Yesterday, the Pac 10’s plans to become a super-conference were leaked. The Pac 10 reportedly hopes to add six teams from the Big XII including Texas, Oklahoma, and Colorado. Obviously, this would be a major shakeup and would kill off the Big XII. However, it seems Texas may have more than one suitor.
An e-mail found by The Columbus Dispatch shows the Ohio State president Gordon Gee has talked to Texas president Bill Powers about joining the Big Ten. The Big Ten’s plans to expand have been known for some time. Right now, the Big Ten is money-making machine due to its huge schools’s alumni base and its own successful television network. Each Big Ten school makes about $10 million more in revenue than Texas does per year. With Texas being the most profitable college football team in the nation (even over Notre Dame), it seems like Texas would be a natural fit for the Big Ten.
Texas, beyond being a cash cow itself, brings a ton to the Big Ten. It would add millions of new subscribers to the Big Ten network. Houston, the Dallas-Forth Worth area, and San Antonio are among the largest markets in the nation. The addition of Texas alone also allows for the expansion of a Big Ten title game. There are rumors that the Big Ten wants to expand to 16 teams, which would certainly bring Nebraska and Missouri who were already rumored to be coming to the Big Ten. One has to wonder if Notre Dame may even consider joining a conference that includes Michigan, Ohio State, Penn State, and Texas?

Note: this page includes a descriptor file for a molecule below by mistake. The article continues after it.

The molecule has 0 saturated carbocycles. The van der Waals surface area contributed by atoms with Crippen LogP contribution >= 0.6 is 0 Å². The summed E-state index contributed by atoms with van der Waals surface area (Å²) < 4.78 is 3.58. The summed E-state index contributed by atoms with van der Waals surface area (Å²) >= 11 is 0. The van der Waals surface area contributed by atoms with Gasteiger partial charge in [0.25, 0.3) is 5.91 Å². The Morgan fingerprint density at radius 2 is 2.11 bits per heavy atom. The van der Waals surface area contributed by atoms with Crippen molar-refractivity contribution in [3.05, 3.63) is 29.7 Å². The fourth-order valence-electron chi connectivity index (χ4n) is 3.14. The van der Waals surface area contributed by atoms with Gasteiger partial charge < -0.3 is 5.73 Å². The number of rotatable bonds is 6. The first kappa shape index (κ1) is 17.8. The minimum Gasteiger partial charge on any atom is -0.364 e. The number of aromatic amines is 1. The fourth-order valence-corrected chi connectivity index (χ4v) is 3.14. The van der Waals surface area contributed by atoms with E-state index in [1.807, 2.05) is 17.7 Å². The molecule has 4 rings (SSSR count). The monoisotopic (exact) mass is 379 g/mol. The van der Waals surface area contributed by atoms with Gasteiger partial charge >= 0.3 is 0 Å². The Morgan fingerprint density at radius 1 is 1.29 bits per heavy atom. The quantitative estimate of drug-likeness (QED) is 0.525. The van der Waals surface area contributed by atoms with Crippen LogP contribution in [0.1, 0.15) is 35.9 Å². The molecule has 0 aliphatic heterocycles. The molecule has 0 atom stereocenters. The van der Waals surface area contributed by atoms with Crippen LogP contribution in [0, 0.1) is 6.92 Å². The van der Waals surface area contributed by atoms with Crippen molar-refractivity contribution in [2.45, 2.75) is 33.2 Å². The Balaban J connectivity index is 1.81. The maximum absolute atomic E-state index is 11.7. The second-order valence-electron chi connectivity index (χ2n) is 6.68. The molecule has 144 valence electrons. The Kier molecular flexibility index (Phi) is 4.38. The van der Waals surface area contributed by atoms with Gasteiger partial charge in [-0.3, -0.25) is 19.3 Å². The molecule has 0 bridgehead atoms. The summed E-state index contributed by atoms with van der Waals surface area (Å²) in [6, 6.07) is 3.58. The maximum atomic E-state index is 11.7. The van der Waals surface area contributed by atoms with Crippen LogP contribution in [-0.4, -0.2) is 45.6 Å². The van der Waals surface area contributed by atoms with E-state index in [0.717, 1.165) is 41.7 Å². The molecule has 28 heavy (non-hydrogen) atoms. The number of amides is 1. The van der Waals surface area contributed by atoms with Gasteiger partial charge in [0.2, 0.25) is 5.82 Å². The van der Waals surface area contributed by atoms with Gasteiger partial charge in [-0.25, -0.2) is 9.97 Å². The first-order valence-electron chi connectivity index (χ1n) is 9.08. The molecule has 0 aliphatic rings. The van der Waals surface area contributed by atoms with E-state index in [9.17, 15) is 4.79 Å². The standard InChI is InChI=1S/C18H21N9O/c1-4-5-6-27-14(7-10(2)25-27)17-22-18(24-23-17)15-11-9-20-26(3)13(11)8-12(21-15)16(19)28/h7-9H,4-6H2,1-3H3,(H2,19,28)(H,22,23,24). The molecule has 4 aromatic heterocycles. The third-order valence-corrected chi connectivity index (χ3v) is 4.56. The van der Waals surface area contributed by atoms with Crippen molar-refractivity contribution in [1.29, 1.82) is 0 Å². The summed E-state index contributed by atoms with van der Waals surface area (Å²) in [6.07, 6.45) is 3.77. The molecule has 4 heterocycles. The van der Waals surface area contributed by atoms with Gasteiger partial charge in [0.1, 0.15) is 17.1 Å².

The Pac 10 on the other hand just does not offer as much to Texas as it stands. The Big Ten is the most successful conference when it comes to revenue. While the new proposed 16 team Pac 10 (16?) would certainly bring in higher revenues, it seems a bit unlikely that it would be greater than the Big Ten’s revenues.
Ultimately, Texas is going to have many options to choose from. The Big XII is clearly unstable and is going to be raided for the expansion of some conference(s), so staying put is not much of an option. The Pac 10 and Big Ten are clearly already positioning themselves for you. The SEC will certainly offer a spot in their conference eventually as well. I think when it comes down to it, Texas will choose between the SEC and Big Ten and go with the lower travel costs of the SEC (plus, you know, the automatic birth to the BCS “title” game every single year.)